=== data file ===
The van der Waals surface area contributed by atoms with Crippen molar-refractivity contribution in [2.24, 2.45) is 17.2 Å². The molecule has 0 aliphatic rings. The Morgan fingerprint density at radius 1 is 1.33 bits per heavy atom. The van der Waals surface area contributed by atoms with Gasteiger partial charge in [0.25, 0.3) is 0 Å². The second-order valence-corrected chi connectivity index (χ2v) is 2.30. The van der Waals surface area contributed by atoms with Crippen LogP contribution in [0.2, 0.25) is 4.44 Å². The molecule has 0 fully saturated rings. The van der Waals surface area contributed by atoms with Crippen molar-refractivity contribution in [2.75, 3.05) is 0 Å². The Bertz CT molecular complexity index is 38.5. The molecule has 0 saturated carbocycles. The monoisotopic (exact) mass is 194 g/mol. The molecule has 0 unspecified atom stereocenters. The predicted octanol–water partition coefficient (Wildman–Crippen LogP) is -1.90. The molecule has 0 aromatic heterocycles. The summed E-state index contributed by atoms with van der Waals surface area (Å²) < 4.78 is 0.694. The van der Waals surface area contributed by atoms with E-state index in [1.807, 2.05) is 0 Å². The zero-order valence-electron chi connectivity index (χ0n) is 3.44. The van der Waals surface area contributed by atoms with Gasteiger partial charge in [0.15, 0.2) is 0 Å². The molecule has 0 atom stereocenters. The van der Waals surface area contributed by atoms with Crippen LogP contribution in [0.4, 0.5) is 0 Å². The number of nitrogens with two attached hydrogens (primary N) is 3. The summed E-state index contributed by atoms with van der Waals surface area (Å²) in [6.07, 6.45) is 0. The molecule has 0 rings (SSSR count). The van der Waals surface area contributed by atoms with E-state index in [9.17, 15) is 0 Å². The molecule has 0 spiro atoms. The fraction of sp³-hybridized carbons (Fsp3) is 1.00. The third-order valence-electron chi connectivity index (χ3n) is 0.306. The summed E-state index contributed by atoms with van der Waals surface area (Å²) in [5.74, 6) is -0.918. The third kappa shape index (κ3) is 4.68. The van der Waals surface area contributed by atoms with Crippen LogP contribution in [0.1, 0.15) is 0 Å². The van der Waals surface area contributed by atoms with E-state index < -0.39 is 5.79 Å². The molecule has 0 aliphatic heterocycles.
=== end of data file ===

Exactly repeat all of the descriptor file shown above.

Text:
The van der Waals surface area contributed by atoms with Crippen molar-refractivity contribution in [2.24, 2.45) is 17.2 Å². The molecule has 0 aliphatic rings. The Morgan fingerprint density at radius 1 is 1.33 bits per heavy atom. The van der Waals surface area contributed by atoms with Gasteiger partial charge in [0.25, 0.3) is 0 Å². The second-order valence-corrected chi connectivity index (χ2v) is 2.30. The van der Waals surface area contributed by atoms with Crippen LogP contribution in [0.2, 0.25) is 4.44 Å². The molecule has 0 fully saturated rings. The van der Waals surface area contributed by atoms with Crippen molar-refractivity contribution in [2.75, 3.05) is 0 Å². The Bertz CT molecular complexity index is 38.5. The molecule has 0 saturated carbocycles. The monoisotopic (exact) mass is 194 g/mol. The molecule has 0 unspecified atom stereocenters. The predicted octanol–water partition coefficient (Wildman–Crippen LogP) is -1.90. The molecule has 0 aromatic heterocycles. The summed E-state index contributed by atoms with van der Waals surface area (Å²) < 4.78 is 0.694. The van der Waals surface area contributed by atoms with E-state index in [1.807, 2.05) is 0 Å². The zero-order valence-electron chi connectivity index (χ0n) is 3.44. The van der Waals surface area contributed by atoms with Gasteiger partial charge in [0.15, 0.2) is 0 Å². The molecule has 0 atom stereocenters. The van der Waals surface area contributed by atoms with Crippen LogP contribution in [0.4, 0.5) is 0 Å². The number of nitrogens with two attached hydrogens (primary N) is 3. The summed E-state index contributed by atoms with van der Waals surface area (Å²) in [6.07, 6.45) is 0. The molecule has 0 rings (SSSR count). The van der Waals surface area contributed by atoms with E-state index in [9.17, 15) is 0 Å². The molecule has 0 spiro atoms. The fraction of sp³-hybridized carbons (Fsp3) is 1.00. The third-order valence-electron chi connectivity index (χ3n) is 0.306. The summed E-state index contributed by atoms with van der Waals surface area (Å²) in [5.74, 6) is -0.918. The third kappa shape index (κ3) is 4.68. The van der Waals surface area contributed by atoms with Crippen LogP contribution in [0.1, 0.15) is 0 Å². The van der Waals surface area contributed by atoms with E-state index < -0.39 is 5.79 Å². The molecule has 0 aliphatic heterocycles.